Case of the week #8
Fetal SVT in healthy mother with baseline low blood pressure
This is a case of fetal supraventricular tachycardia (SVT) in a healthy mother. Fetal SVT accounts for up to 90% of fetal tachycardias. Like any prolonged untreated tachycardia, they can lead to cardiac enlargement, systolic heart failure and in a fetus can ultimately cause hydrops fetalis and death.
The goal in management is to slow the heart rate down to improve the baby's cardiac output and hopefully convert the rhythm back to normal sinus. However since the baby cannot directly ingest medications or undergo direct cardioversion, they must be admistered through the mother, which complicates things.
In this particular patient, her baseline very low blood pressures make anti-arrhythmic administration more challenging.
As with adult SVT, fetal SVT results in reduced cardiac output as well as longterm complications of reduced systolic heart function and ultimately systolic heart failure.
Treatment options depend both on gestational age as well as how long the baby is actually in SVT.
> 37 weeks old, delivery may be the best management option followed by evaluation directly by pediatric cardiologist/electrophysiologist
< 36 weeks with fetal HR between 200-220 bpm are less likely to develop hydrops fetalis and consideration can be made for close monitoring with cardiologist and frequent HR checks.
< 36 weeks with persistent HR over 220, the mother will likely need to be admitted to the hospital for anti-arhythmic initiation and monitoring, especially if the fetal HR is in SVT >220 bpm more than 50% of the time.
Transplacental therapy (via the mom) is the standard management. All considerations for treatment need to account for both the fetus and the mother's needs/contraindications and should be monitored in a hospital setting.
Historically digoxin has been the first line choice due to its oral option and generally well tolerated (with treatment goal of 1-2ng/mL maternal level).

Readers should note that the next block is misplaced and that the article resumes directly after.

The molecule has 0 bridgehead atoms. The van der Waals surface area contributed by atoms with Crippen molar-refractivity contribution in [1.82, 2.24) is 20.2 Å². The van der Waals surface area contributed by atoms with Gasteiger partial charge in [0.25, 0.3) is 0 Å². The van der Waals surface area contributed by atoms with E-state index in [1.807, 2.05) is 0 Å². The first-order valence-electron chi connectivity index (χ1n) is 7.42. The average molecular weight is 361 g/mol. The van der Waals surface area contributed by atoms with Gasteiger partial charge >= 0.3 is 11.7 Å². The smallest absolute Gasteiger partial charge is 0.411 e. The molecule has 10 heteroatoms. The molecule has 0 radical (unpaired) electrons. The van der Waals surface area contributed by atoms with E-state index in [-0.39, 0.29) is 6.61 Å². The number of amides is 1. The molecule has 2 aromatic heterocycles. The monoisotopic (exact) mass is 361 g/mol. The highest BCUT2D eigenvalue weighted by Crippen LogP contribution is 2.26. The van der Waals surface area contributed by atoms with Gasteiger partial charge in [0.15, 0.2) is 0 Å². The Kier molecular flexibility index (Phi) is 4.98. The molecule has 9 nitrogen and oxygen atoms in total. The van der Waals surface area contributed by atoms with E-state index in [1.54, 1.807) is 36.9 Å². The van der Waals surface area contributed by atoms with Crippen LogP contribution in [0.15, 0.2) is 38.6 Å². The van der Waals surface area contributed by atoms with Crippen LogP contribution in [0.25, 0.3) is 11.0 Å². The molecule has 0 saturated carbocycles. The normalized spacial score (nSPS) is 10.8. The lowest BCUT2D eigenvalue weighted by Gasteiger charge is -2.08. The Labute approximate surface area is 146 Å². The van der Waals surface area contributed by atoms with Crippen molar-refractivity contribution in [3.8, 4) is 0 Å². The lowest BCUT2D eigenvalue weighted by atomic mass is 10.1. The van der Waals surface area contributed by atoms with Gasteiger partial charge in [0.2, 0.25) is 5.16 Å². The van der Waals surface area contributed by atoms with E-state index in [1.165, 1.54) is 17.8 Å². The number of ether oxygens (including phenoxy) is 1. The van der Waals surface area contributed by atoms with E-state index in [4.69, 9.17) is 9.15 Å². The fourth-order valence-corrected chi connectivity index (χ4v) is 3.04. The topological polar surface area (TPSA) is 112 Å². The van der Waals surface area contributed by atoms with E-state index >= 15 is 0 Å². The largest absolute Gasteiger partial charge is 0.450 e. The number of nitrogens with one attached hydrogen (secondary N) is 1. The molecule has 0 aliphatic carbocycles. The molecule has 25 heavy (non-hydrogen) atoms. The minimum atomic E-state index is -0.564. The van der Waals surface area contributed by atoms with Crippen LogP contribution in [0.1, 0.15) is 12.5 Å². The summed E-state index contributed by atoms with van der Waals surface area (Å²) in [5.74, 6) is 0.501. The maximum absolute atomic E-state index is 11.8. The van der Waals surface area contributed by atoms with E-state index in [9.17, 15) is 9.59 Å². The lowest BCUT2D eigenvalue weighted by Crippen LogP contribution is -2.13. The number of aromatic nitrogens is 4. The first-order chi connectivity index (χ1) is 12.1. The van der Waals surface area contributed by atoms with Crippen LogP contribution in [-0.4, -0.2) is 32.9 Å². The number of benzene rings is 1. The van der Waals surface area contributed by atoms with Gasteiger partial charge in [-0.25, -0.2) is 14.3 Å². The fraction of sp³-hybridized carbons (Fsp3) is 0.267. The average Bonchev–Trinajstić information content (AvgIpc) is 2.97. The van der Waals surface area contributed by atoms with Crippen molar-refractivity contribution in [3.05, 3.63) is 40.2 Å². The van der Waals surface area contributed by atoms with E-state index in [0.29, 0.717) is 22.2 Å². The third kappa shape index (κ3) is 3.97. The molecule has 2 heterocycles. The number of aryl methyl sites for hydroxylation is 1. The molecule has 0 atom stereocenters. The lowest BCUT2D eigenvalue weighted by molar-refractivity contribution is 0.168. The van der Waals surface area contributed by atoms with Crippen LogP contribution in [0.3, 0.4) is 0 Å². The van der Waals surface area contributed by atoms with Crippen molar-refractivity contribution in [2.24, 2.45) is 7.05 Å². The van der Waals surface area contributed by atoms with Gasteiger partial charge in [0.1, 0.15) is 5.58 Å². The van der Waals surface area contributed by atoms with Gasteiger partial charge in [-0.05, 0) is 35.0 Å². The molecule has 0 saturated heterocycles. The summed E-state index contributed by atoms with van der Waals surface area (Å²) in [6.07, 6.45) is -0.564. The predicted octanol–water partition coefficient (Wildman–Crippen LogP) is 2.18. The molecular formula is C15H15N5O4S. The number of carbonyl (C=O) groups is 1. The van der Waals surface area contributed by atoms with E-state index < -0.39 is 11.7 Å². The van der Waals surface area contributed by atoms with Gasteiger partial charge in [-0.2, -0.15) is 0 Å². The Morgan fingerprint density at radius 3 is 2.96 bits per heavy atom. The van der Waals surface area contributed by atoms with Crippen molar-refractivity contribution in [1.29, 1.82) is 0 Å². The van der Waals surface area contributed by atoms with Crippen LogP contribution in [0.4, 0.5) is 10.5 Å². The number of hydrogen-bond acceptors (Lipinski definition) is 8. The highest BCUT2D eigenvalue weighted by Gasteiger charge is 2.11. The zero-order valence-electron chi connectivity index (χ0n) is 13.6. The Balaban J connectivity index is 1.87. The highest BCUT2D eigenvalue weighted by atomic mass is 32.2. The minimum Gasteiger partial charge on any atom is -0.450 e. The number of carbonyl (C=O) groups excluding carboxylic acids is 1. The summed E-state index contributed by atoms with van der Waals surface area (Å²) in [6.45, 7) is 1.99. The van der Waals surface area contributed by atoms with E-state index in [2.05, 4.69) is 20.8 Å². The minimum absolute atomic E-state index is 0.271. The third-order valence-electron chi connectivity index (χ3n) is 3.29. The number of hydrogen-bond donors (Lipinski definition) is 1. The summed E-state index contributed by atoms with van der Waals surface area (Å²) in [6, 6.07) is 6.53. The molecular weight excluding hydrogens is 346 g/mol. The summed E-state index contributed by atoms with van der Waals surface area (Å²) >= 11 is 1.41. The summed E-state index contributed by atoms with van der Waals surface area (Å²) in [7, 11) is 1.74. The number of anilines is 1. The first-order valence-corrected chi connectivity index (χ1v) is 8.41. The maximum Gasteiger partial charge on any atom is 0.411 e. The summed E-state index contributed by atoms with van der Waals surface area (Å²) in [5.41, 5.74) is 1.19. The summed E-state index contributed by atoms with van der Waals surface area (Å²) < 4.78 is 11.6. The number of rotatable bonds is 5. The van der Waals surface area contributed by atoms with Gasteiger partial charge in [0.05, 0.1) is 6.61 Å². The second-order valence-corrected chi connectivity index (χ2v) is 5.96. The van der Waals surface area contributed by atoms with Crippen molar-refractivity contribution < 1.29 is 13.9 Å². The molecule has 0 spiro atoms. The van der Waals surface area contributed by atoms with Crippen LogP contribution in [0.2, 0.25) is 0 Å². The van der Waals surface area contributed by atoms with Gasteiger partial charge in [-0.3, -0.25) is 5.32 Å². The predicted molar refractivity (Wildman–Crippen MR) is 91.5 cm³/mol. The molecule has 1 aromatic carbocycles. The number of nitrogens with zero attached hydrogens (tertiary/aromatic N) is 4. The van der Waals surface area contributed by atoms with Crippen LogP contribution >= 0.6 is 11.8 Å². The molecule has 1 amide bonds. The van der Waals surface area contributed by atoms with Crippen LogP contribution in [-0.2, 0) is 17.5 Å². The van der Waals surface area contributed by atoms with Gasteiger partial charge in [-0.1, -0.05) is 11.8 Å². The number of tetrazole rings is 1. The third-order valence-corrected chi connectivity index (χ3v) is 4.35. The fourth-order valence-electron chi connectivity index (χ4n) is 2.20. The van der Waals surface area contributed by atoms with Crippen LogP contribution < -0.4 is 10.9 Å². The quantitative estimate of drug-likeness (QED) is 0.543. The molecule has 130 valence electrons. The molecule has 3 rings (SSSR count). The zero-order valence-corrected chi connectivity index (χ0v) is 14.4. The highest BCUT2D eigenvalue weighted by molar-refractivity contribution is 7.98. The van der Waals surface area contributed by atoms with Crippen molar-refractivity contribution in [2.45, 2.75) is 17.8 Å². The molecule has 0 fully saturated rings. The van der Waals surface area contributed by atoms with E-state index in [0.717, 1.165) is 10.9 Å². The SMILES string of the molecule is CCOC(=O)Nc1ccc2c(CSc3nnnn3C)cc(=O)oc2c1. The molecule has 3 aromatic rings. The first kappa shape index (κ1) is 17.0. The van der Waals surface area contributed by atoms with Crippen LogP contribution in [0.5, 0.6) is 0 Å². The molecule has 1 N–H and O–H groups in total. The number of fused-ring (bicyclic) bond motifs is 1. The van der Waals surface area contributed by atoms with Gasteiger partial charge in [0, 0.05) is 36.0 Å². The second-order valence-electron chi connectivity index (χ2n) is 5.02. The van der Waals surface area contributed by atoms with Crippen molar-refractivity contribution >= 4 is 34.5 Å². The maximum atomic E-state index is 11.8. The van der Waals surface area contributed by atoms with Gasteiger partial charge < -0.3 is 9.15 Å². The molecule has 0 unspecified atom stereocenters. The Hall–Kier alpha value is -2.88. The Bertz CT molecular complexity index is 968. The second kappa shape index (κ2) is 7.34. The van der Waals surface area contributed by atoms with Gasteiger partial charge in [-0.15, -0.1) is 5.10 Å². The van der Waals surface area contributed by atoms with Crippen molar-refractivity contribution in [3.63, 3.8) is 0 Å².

A 2011 multi-center, non-randomized trial looked at fetal SVT and atrial fibrilation suppression with digoxin (24 patients), sotalol (n=52), and flecainide (n=35). They found that flecainide and digoxin were superior to sotalol in converting SVT to a normal rhythm and in slowing both AF and SVT to better-tolerated ventricular rates and therefore might be considered first to treat significant fetal tachyarrhythmia."
In a more recent 2017 meta-analysis of fetal tachycardias, 21 studies were included, and flecainide and sotalol were superior to digoxin for converting to sinus rhythm. The authors of this study recommend against digoxin for first-line therapy.
In this particular patient, she was started on digoxin and titrated to maternal therapeutic level of 1-2ng/mL but the fetus maintained >50% in SVT. It also caused recurrent sinus bradycardia in the mother, though was largely asymptomatic.
After 3 days of digoxin, she was upgraded to the cardiac telemetry unit and started on sotalol, titrated up to 120mg BID. However the mother's blood pressure dropped to as low as 70s/40-50, and the fetal HR remained predominantly in SVT. Mother was then switched to amiodarone 400mg bid and the fetus successfully converted to sinus rhythm.
Have you seen any fetal tachycardias in your practice?